Kahlon Family Services > Blog > Uncategorized > Limiting Distraction

Limiting Distraction

41CeP-fm6GL._SX300_

If a member of your family is on the Autism Spectrum, you will know what a hard time they have with keeping their attention on the right thing at the right time. Whether your child is at school, at home, or out in the community, there are ways to limit the distractions they face. After all, by limiting distractions, you’re setting your child up for success.

(1) Expect eye contact
In every context, you should expect your child to make eye contact when given a direction. This may be hard for kids with Autism, but not impossible. Eye contact might be uncomfortable and take a lot of effort, but this is a life skill that will help teach kids how to pay attention.

(2) Invest in noise canceling headphones
Noise canceling headphones can be fancy (electronic, with white noise etc.) or basic. Having a pair on hand will be helpful for situations where you can’t control how noisy the environment will become. Have some at home, and some in your backpack when you’re out and about.

(3) Create a calm homework environment
Think about where your child is expected to do homework – is it calm? Calm environments are not cluttered, are free from the temptations of electronic devices/screens, as quiet as possible, and away from toys. You can also purchase or make “office spaces” with cardboard visual barriers that help kids look only at the work in front of them. It may seem odd to restrict what your child can see, but these barriers can really help with productivity and independence.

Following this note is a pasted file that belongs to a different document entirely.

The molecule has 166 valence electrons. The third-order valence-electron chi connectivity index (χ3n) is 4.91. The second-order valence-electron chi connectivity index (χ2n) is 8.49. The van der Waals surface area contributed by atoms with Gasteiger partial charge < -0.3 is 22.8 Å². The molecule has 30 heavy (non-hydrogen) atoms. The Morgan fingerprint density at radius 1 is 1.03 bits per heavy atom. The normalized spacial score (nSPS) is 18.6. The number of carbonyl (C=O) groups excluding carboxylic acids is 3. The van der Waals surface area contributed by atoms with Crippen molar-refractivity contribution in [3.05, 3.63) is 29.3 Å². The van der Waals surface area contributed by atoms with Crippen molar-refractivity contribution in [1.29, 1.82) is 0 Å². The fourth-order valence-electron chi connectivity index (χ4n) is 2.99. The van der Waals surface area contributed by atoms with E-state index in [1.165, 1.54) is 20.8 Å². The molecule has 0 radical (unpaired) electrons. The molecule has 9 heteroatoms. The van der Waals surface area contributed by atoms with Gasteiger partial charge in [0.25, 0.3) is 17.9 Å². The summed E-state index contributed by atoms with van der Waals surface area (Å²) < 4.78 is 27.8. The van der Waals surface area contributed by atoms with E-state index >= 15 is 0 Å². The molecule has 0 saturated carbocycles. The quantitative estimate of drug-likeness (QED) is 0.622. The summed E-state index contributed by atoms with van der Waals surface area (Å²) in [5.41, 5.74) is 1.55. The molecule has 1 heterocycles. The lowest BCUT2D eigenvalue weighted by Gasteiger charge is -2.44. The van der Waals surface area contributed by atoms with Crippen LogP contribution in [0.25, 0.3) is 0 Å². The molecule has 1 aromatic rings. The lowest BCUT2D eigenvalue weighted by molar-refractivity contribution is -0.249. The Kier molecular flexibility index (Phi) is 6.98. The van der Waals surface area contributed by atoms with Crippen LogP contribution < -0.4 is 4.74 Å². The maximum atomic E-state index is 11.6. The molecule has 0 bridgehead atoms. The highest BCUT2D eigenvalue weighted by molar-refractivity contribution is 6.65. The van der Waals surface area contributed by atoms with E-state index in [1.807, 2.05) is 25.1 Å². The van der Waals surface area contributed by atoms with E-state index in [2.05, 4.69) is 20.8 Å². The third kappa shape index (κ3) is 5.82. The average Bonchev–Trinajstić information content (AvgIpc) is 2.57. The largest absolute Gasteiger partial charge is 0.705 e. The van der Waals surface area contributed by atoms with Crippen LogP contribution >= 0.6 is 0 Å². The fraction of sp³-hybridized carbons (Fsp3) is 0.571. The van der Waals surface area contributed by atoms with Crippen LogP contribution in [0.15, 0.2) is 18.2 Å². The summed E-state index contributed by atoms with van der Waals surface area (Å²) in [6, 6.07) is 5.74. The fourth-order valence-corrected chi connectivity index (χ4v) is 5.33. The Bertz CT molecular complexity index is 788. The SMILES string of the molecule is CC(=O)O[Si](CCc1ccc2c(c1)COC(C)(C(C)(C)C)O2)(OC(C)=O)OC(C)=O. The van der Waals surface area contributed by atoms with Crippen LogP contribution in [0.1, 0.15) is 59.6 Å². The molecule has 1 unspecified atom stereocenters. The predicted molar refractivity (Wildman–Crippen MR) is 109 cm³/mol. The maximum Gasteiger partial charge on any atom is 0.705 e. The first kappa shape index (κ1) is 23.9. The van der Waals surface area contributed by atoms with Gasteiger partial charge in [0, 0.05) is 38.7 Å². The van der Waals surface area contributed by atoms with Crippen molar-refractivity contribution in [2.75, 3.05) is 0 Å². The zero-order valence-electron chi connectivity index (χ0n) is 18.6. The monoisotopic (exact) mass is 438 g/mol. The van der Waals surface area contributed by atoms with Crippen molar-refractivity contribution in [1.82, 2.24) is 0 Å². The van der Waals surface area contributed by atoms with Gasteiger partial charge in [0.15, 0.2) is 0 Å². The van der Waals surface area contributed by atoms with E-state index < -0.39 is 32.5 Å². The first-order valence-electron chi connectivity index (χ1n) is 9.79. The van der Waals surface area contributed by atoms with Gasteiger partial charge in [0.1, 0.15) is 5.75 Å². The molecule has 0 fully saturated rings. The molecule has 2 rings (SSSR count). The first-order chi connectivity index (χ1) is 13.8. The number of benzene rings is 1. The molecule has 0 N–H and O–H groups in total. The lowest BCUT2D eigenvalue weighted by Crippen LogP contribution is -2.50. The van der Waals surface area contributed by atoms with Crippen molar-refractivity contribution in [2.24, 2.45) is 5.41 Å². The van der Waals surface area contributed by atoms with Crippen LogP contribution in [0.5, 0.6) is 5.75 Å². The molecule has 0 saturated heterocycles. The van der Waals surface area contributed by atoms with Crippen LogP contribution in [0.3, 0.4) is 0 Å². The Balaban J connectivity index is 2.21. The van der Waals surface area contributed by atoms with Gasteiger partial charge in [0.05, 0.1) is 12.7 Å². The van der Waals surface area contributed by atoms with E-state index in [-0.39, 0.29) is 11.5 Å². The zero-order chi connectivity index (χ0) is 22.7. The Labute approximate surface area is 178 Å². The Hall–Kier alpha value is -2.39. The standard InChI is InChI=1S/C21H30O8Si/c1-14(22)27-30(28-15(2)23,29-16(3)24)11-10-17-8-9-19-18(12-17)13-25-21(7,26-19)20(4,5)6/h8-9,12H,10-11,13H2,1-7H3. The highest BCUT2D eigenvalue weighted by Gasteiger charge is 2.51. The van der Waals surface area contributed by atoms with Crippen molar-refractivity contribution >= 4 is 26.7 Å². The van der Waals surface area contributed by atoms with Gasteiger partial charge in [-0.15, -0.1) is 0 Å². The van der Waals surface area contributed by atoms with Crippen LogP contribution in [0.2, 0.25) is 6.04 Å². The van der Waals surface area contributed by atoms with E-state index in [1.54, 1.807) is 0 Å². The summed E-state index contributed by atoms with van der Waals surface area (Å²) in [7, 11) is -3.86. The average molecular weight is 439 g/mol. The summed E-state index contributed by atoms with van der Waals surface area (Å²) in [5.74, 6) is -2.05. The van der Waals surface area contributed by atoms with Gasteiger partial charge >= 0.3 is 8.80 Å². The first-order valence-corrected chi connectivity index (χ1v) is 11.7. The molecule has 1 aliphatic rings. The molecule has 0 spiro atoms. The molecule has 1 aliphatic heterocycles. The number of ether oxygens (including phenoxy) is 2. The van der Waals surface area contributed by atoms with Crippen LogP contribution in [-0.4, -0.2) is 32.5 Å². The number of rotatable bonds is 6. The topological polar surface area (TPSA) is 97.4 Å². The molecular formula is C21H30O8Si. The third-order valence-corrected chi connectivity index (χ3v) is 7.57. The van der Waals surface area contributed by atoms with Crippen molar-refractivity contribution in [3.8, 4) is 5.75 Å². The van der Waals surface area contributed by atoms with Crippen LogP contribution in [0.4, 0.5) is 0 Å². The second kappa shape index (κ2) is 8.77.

(4) Pause for instructions
If you have something you need to tell your child, but they are watching TV, playing on the iPad or on the computer – have them pause. Do not expect your child to pay attention to what you’re saying while they are watching and listening to something else. To be honest, your “boring” instruction of “Dinner’s ready!” or “Take out the garbage!” is less interesting than Minecraft. Ask your child to pause, make eye contact, listen to the instruction and… repeat!

(5) Repeat!
Once you have said your instruction, with your child making eye contact, ask him to repeat it back to you. This is another opportunity to see if (a) He heard what you said, and (b) He understands what’s being asked of him.

Leave a Reply

Your email address will not be published. Required fields are marked *